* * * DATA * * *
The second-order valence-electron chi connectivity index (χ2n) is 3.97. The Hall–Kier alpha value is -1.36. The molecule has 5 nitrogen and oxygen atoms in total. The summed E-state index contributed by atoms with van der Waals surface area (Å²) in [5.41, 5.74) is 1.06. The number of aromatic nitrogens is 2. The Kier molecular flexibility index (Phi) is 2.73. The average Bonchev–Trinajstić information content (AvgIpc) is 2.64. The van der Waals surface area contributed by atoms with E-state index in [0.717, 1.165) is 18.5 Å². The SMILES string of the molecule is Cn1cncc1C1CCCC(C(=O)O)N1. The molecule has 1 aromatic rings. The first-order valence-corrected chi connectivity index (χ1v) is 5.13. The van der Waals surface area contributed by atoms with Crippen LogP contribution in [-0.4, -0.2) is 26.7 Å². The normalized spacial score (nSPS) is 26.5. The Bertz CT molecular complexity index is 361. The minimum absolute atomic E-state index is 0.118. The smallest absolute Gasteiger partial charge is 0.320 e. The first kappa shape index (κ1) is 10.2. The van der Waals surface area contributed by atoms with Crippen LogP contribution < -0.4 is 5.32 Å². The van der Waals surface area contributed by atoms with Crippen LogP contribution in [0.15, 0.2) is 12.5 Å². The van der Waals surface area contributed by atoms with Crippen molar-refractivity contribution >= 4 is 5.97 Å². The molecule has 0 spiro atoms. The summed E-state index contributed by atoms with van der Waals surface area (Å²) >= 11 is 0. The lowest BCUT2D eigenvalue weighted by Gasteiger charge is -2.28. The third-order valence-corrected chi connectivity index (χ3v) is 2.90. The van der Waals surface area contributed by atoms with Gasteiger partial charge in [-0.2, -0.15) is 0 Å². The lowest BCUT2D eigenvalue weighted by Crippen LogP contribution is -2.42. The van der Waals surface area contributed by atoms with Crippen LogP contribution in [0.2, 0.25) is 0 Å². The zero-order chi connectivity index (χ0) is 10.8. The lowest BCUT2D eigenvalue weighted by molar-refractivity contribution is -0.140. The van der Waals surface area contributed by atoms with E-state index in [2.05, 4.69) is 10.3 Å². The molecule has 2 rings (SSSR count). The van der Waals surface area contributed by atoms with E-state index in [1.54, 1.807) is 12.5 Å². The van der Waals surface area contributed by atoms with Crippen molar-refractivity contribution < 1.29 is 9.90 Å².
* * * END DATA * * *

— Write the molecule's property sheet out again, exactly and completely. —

The second-order valence-electron chi connectivity index (χ2n) is 3.97. The Hall–Kier alpha value is -1.36. The molecule has 5 nitrogen and oxygen atoms in total. The summed E-state index contributed by atoms with van der Waals surface area (Å²) in [5.41, 5.74) is 1.06. The number of aromatic nitrogens is 2. The Kier molecular flexibility index (Phi) is 2.73. The average Bonchev–Trinajstić information content (AvgIpc) is 2.64. The van der Waals surface area contributed by atoms with E-state index in [0.717, 1.165) is 18.5 Å². The SMILES string of the molecule is Cn1cncc1C1CCCC(C(=O)O)N1. The molecule has 1 aromatic rings. The first-order valence-corrected chi connectivity index (χ1v) is 5.13. The van der Waals surface area contributed by atoms with Crippen LogP contribution in [-0.4, -0.2) is 26.7 Å². The normalized spacial score (nSPS) is 26.5. The Bertz CT molecular complexity index is 361. The minimum absolute atomic E-state index is 0.118. The smallest absolute Gasteiger partial charge is 0.320 e. The first kappa shape index (κ1) is 10.2. The van der Waals surface area contributed by atoms with Crippen LogP contribution < -0.4 is 5.32 Å². The van der Waals surface area contributed by atoms with Crippen LogP contribution in [0.15, 0.2) is 12.5 Å². The van der Waals surface area contributed by atoms with Crippen molar-refractivity contribution >= 4 is 5.97 Å². The molecule has 0 spiro atoms. The summed E-state index contributed by atoms with van der Waals surface area (Å²) >= 11 is 0. The lowest BCUT2D eigenvalue weighted by Gasteiger charge is -2.28. The third-order valence-corrected chi connectivity index (χ3v) is 2.90. The van der Waals surface area contributed by atoms with Gasteiger partial charge in [-0.2, -0.15) is 0 Å². The lowest BCUT2D eigenvalue weighted by Crippen LogP contribution is -2.42. The van der Waals surface area contributed by atoms with Crippen LogP contribution in [0.2, 0.25) is 0 Å². The zero-order chi connectivity index (χ0) is 10.8. The lowest BCUT2D eigenvalue weighted by molar-refractivity contribution is -0.140. The van der Waals surface area contributed by atoms with E-state index in [2.05, 4.69) is 10.3 Å². The molecule has 2 rings (SSSR count). The van der Waals surface area contributed by atoms with E-state index in [1.54, 1.807) is 12.5 Å². The van der Waals surface area contributed by atoms with Crippen molar-refractivity contribution < 1.29 is 9.90 Å².